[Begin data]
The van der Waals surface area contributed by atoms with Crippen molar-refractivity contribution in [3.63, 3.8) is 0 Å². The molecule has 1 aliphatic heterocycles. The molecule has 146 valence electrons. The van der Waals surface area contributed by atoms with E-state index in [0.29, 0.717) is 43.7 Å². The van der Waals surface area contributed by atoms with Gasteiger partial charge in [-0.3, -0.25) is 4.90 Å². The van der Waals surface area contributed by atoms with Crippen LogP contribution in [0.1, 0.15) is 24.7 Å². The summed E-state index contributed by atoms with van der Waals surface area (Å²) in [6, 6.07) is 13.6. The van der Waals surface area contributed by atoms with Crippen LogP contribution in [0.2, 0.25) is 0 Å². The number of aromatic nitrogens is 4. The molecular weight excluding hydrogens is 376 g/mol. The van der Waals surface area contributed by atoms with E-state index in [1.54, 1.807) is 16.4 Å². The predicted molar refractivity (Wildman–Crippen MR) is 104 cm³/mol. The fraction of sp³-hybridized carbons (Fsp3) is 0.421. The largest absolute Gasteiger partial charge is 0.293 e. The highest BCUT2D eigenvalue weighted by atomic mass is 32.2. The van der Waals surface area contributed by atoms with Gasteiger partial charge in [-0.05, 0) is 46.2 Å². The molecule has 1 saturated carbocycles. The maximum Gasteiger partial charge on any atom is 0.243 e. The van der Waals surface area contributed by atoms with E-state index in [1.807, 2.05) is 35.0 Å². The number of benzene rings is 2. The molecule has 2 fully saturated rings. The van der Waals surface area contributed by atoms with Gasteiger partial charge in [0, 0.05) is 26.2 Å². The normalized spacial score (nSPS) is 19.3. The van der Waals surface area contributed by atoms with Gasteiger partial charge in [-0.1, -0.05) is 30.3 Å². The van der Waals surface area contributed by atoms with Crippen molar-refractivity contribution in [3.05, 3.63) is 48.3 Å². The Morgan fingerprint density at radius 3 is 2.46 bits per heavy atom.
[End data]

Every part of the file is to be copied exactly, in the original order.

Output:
The van der Waals surface area contributed by atoms with Crippen molar-refractivity contribution in [3.63, 3.8) is 0 Å². The molecule has 1 aliphatic heterocycles. The molecule has 146 valence electrons. The van der Waals surface area contributed by atoms with E-state index in [0.29, 0.717) is 43.7 Å². The van der Waals surface area contributed by atoms with Gasteiger partial charge in [-0.3, -0.25) is 4.90 Å². The van der Waals surface area contributed by atoms with Crippen LogP contribution in [0.1, 0.15) is 24.7 Å². The summed E-state index contributed by atoms with van der Waals surface area (Å²) in [6, 6.07) is 13.6. The van der Waals surface area contributed by atoms with Crippen LogP contribution in [0.2, 0.25) is 0 Å². The number of aromatic nitrogens is 4. The molecular weight excluding hydrogens is 376 g/mol. The van der Waals surface area contributed by atoms with E-state index in [1.54, 1.807) is 16.4 Å². The predicted molar refractivity (Wildman–Crippen MR) is 104 cm³/mol. The fraction of sp³-hybridized carbons (Fsp3) is 0.421. The largest absolute Gasteiger partial charge is 0.293 e. The highest BCUT2D eigenvalue weighted by atomic mass is 32.2. The van der Waals surface area contributed by atoms with Gasteiger partial charge in [-0.05, 0) is 46.2 Å². The molecule has 1 saturated carbocycles. The maximum Gasteiger partial charge on any atom is 0.243 e. The van der Waals surface area contributed by atoms with E-state index in [1.807, 2.05) is 35.0 Å². The number of benzene rings is 2. The molecule has 2 fully saturated rings. The van der Waals surface area contributed by atoms with Gasteiger partial charge in [0, 0.05) is 26.2 Å². The normalized spacial score (nSPS) is 19.3. The van der Waals surface area contributed by atoms with Gasteiger partial charge in [-0.1, -0.05) is 30.3 Å². The van der Waals surface area contributed by atoms with Crippen molar-refractivity contribution in [3.05, 3.63) is 48.3 Å². The Morgan fingerprint density at radius 3 is 2.46 bits per heavy atom.